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Home News by Category The Pale King Pale King Updates April 9th

Pale King Updates April 9th

Review first:
There aren't many novels featuring white-collar work in America, and it's not hard to figure out why: Not much happens, and what does can be mind-numbingly boring.
But are those good enough reasons for ignoring the office, given that so many of us spend our adult lives working in one? What does it say about the (ir)relevance of our fiction when it doesn't have the guts - or just plain doesn't know how - to figure out what we do there, and how that makes us feel?
One of the late David Foster Wallace's many gifts - as well as his curse - was his constitutional inability to duck such questions, coupled with an unswerving commitment to seeing things as they really are.
It's therefore no accident that "The Pale King," the unfinished novel on which Wallace labored during the last decade of his life, is set in an office. And not just any office. Never one to do things by halves, Wallace chose the most boring workplace he could imagine: an IRS Regional Examination Center in Peoria, Ill.
  • James Campbell's review for The Wall Street Journal, A Cure for Head-Exploding Brilliance . Spoilers, plenty of them, including things about its conclusion... Probably the least positive review, and one most focused on reading his life into his work, that I've seen. I don't feel it's representative of the book at all:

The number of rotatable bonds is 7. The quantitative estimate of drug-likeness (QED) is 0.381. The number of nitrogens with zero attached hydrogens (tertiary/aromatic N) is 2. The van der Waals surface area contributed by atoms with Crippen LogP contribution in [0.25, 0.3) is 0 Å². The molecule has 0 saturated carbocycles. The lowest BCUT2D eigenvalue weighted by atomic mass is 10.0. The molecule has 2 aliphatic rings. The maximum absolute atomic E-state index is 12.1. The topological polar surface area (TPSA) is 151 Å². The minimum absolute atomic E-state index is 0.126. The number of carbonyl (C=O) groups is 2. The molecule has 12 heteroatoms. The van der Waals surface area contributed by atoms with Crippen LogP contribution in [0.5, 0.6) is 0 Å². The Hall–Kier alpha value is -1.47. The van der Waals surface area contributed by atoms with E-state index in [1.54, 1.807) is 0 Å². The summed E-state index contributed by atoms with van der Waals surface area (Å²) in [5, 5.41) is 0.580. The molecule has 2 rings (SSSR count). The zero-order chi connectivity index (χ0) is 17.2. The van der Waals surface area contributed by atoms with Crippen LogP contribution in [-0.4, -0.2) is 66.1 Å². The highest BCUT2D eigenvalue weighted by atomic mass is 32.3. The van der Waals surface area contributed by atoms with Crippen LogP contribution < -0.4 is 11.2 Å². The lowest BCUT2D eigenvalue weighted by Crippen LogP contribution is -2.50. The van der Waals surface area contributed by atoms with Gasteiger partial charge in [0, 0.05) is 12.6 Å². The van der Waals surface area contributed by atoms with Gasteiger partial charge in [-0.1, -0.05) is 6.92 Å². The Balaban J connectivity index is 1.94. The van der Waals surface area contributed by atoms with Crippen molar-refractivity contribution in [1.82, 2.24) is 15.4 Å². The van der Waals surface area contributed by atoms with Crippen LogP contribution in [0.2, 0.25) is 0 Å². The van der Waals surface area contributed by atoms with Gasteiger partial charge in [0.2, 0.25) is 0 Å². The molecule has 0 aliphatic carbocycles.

There are almost 550 pages of wispy narrative threads, some of which show signs of what once seemed boundless linguistic and narrative gifts. The kindest way of looking at it is as an attempt at a cure, self-prescribed: For head-exploding brilliance, try boredom, the last-ditch remedy.
By writing in excruciatingly tedious detail about tax accountancy—he took classes in the subject as part of his preparation—Wallace hoped to dull himself into the state that those fortunate enough to know it call normality. Mr. ­Pietsch, a loyal and conscientious editor, says that he felt "unexpected joy" at the discovery of the files in Wallace's office, but not even he can expect the ordinary reader to rejoice in passages like this [...]


Non-review updates:

Last Updated on Saturday, 09 April 2011 15:46  

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